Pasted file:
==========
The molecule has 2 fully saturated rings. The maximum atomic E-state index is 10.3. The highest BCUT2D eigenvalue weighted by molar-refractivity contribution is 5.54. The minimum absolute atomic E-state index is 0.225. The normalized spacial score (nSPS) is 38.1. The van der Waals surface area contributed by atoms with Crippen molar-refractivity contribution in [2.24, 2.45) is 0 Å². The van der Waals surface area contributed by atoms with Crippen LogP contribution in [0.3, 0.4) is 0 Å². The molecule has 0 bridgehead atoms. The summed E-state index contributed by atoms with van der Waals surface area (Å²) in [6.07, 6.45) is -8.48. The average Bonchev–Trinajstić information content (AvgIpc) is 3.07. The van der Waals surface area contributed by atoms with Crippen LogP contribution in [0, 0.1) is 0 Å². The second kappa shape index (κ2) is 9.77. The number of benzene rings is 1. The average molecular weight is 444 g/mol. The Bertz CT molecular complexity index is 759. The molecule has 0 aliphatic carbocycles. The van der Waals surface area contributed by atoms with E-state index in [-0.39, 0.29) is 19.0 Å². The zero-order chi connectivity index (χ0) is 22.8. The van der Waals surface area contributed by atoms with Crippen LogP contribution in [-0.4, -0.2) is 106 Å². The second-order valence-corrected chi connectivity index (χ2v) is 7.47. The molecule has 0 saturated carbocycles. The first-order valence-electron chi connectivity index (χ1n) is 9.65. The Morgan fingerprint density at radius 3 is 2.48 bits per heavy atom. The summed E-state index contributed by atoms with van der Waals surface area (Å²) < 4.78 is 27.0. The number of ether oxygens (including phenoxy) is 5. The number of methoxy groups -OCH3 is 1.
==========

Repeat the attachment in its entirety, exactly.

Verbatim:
The molecule has 2 fully saturated rings. The maximum atomic E-state index is 10.3. The highest BCUT2D eigenvalue weighted by molar-refractivity contribution is 5.54. The minimum absolute atomic E-state index is 0.225. The normalized spacial score (nSPS) is 38.1. The van der Waals surface area contributed by atoms with Crippen molar-refractivity contribution in [2.24, 2.45) is 0 Å². The van der Waals surface area contributed by atoms with Crippen LogP contribution in [0.3, 0.4) is 0 Å². The molecule has 0 bridgehead atoms. The summed E-state index contributed by atoms with van der Waals surface area (Å²) in [6.07, 6.45) is -8.48. The average Bonchev–Trinajstić information content (AvgIpc) is 3.07. The van der Waals surface area contributed by atoms with Crippen LogP contribution in [0, 0.1) is 0 Å². The second kappa shape index (κ2) is 9.77. The number of benzene rings is 1. The average molecular weight is 444 g/mol. The Bertz CT molecular complexity index is 759. The molecule has 0 aliphatic carbocycles. The van der Waals surface area contributed by atoms with E-state index in [-0.39, 0.29) is 19.0 Å². The zero-order chi connectivity index (χ0) is 22.8. The van der Waals surface area contributed by atoms with Crippen LogP contribution in [-0.4, -0.2) is 106 Å². The second-order valence-corrected chi connectivity index (χ2v) is 7.47. The molecule has 0 saturated carbocycles. The first-order valence-electron chi connectivity index (χ1n) is 9.65. The Morgan fingerprint density at radius 3 is 2.48 bits per heavy atom. The summed E-state index contributed by atoms with van der Waals surface area (Å²) < 4.78 is 27.0. The number of ether oxygens (including phenoxy) is 5. The number of methoxy groups -OCH3 is 1.